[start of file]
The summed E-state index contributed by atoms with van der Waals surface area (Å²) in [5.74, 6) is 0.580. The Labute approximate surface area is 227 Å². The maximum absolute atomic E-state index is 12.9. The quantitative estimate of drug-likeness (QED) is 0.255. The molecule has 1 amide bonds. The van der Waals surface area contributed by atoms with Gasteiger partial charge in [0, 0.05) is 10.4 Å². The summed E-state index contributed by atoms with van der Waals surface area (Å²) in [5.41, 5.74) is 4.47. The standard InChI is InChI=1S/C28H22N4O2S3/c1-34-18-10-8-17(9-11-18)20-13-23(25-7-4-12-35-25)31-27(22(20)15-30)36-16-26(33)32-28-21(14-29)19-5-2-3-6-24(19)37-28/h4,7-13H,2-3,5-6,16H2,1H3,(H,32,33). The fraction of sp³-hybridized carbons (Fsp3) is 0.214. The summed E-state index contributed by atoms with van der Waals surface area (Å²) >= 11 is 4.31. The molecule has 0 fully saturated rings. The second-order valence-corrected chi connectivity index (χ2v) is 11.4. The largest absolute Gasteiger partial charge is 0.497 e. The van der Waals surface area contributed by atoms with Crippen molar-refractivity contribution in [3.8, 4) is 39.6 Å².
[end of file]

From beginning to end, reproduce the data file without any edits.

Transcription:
The summed E-state index contributed by atoms with van der Waals surface area (Å²) in [5.74, 6) is 0.580. The Labute approximate surface area is 227 Å². The maximum absolute atomic E-state index is 12.9. The quantitative estimate of drug-likeness (QED) is 0.255. The molecule has 1 amide bonds. The van der Waals surface area contributed by atoms with Gasteiger partial charge in [0, 0.05) is 10.4 Å². The summed E-state index contributed by atoms with van der Waals surface area (Å²) in [5.41, 5.74) is 4.47. The standard InChI is InChI=1S/C28H22N4O2S3/c1-34-18-10-8-17(9-11-18)20-13-23(25-7-4-12-35-25)31-27(22(20)15-30)36-16-26(33)32-28-21(14-29)19-5-2-3-6-24(19)37-28/h4,7-13H,2-3,5-6,16H2,1H3,(H,32,33). The fraction of sp³-hybridized carbons (Fsp3) is 0.214. The summed E-state index contributed by atoms with van der Waals surface area (Å²) >= 11 is 4.31. The molecule has 0 fully saturated rings. The second-order valence-corrected chi connectivity index (χ2v) is 11.4. The largest absolute Gasteiger partial charge is 0.497 e. The van der Waals surface area contributed by atoms with Crippen molar-refractivity contribution in [3.8, 4) is 39.6 Å².